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End ban for felony drug offenders

January 20, 2019
Del. John Shott, R-Mercer, presides over the House of Delegates' Judiciary Committee meeting Friday in Charleston.

CHARLESTON — Currently in West Virginia, a person convicted of mass murder could receive food assistance from the state if he or she is released from prison, but a felony drug conviction comes with a lifetime ban.

Legislators hope to make that more fair and hopefully give those who served their time a better second chance by repealing that ban.

The Supplemental Nutrition Assistance Program, or SNAP, is a federal program. Funds are distributed to states to be distributed to beneficiaries.

The lifetime ban on felony drug convicts is a federal law, but states can exempt themselves from the ban. West Virginia, Mississippi and South Carolina are the only states to still enforce the ban.

The ban was enacted in the ’90s during the height of the “War on Drugs.”

House Bill 2459, sponsored Del. John Shott, R-Mercer and chairman of the House of Delegates’ Judiciary Committee, would exempt the state from the federal provision.

“If you appreciate fundamental fairness, you should like this bill,” Shott told the Judiciary Committee on Friday.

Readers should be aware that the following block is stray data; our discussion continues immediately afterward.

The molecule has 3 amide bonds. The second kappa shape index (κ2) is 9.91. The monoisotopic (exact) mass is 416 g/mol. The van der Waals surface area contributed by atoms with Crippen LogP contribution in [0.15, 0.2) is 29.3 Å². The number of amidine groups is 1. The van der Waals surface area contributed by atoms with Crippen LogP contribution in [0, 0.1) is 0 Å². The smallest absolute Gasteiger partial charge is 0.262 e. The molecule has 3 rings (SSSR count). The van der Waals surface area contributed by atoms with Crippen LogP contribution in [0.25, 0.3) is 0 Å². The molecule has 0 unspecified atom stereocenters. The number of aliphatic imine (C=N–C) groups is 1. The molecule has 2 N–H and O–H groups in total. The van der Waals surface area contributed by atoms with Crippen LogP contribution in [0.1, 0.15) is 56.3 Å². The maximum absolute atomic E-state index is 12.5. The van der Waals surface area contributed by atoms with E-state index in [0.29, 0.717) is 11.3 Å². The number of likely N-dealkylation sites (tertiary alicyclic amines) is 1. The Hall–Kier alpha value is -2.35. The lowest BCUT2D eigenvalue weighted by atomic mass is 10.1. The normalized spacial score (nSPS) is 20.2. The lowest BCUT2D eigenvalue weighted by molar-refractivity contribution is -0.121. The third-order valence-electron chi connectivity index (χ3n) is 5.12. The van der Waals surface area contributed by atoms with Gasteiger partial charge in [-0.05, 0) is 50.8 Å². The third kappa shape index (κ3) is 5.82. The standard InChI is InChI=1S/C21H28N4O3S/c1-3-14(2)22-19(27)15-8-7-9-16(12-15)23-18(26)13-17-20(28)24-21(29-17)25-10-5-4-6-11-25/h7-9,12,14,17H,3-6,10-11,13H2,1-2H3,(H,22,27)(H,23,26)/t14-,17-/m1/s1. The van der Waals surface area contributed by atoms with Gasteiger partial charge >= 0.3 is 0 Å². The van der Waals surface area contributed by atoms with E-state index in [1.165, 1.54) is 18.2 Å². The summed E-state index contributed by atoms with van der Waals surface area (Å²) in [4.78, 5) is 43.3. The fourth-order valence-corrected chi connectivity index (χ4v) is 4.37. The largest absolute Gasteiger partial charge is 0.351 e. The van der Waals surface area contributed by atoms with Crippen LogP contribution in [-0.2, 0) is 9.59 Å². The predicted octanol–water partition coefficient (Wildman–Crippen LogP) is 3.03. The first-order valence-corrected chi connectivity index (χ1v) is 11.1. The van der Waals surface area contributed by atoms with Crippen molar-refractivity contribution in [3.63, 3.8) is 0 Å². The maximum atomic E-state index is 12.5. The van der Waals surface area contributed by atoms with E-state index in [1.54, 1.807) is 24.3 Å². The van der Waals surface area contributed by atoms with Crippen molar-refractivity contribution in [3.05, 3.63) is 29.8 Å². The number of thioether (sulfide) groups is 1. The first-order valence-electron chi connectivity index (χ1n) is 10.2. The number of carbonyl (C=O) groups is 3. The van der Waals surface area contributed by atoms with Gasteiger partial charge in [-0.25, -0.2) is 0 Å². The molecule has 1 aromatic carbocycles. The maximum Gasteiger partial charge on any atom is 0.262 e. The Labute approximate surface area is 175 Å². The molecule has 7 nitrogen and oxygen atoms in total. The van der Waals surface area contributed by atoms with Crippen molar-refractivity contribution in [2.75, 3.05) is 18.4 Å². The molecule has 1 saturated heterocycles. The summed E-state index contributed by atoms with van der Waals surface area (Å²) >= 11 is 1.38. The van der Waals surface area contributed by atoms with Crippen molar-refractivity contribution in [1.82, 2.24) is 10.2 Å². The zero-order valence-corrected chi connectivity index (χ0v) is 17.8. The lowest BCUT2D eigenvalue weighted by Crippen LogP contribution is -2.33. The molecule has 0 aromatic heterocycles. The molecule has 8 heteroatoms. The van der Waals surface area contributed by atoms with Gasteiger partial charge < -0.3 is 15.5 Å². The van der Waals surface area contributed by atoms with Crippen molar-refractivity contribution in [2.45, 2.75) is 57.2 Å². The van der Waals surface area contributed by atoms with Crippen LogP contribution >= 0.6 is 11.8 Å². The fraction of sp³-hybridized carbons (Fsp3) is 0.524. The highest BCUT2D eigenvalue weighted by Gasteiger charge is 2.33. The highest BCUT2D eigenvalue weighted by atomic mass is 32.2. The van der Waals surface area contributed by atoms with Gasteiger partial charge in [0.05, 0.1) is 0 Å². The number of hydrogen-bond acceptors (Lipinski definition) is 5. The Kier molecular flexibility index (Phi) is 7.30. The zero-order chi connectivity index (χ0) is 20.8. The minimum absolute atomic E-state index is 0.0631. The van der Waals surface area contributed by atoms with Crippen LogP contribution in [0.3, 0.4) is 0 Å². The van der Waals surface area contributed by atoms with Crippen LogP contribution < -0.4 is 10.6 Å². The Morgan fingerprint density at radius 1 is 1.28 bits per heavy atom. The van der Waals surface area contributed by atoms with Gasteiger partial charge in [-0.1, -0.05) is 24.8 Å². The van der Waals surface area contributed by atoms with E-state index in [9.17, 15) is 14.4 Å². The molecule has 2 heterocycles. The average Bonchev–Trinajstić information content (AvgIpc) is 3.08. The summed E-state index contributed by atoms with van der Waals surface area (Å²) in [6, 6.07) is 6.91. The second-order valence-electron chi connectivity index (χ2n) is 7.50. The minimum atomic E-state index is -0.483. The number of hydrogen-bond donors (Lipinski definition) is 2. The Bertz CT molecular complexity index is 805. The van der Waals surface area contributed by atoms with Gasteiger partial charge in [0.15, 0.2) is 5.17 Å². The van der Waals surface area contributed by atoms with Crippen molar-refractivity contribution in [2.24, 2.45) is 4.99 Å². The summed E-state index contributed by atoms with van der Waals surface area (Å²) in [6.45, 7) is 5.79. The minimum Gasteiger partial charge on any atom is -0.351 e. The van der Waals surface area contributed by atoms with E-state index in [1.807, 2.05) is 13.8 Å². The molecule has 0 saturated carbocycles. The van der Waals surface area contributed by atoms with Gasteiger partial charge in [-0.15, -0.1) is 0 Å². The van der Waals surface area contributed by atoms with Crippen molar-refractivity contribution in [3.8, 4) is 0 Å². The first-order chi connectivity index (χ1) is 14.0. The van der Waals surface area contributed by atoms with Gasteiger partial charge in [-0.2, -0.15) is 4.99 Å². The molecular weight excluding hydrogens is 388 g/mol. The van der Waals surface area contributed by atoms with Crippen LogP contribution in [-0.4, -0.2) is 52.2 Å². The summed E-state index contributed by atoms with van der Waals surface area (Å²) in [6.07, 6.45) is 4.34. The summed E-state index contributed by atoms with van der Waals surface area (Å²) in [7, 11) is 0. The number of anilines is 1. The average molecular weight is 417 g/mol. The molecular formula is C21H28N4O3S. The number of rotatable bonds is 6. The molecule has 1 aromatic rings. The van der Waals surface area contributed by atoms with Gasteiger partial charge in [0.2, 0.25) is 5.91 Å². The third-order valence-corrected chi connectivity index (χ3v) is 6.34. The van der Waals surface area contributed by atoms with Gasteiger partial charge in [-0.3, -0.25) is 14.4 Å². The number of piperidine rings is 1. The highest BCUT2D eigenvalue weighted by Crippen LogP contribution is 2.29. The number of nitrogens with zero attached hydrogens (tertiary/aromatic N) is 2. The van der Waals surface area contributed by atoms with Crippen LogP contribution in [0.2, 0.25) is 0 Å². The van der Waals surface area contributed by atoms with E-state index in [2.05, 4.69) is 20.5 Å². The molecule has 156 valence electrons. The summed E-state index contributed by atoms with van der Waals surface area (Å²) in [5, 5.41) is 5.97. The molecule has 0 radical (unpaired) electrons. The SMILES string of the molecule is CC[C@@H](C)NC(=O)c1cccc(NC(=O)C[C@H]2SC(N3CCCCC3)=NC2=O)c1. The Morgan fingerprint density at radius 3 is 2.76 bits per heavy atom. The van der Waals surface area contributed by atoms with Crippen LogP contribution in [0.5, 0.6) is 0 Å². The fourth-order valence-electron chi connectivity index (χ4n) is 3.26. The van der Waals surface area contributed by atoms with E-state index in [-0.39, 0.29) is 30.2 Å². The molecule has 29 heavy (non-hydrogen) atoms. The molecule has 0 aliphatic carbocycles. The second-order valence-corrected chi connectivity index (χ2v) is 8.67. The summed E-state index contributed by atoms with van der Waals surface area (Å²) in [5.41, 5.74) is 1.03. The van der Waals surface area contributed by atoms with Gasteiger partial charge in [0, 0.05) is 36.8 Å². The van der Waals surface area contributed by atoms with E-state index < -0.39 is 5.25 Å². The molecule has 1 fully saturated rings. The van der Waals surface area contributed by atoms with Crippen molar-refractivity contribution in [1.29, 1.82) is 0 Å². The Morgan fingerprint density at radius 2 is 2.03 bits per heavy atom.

Shott said as a board member of a substance use disorder treatment facility, he has seen how people sincerely working to get back on their feet struggle to find gainful employment, especially single mothers, sufficient enough to provide for their families.

“We should be anxious to see these people get back on their feet,” he said.

Kayla Vanhorn testif ied during the committee meeting to her experience growing up with a single mother under the lifetime ban.

She said her mother was charged with possession of methamphetamines and was not a drug dealer. She never re-offended. It took her three or four years after being released before she could find any type of employment that would sustain them, Vanhorn said.

During that time, Vanhorn herself still qualified for assistance, but it was never enough.

“She would not eat sometimes just to give us food,” Vanhorn said.

In 2016, 2,100 individuals with drug felonies were denied SNAP benefits, adding up to over $3.1 million in missed federal funds for the state, according to the West Virginia Center for Budget and Policy.

Del. Tom Fast, R-Fayette, submitted an amendment to ban felony drug offenders from SNAP during the first two years following release, but he withdrew it after it became clear there was not enough support for it to pass.

As Del. Chad Lovejoy, D-Cabell, said, the first two years upon release is the most vul nerable time for drug offend ers, and barring them from assistance just increases the likelihood for recidivism.

In the end, Fast supported the bill but said it will result in drug dealers receiving tax-funded assistance.

Follow reporter Taylor Stuck on Twitter and Facebook @TaylorStuckHD.

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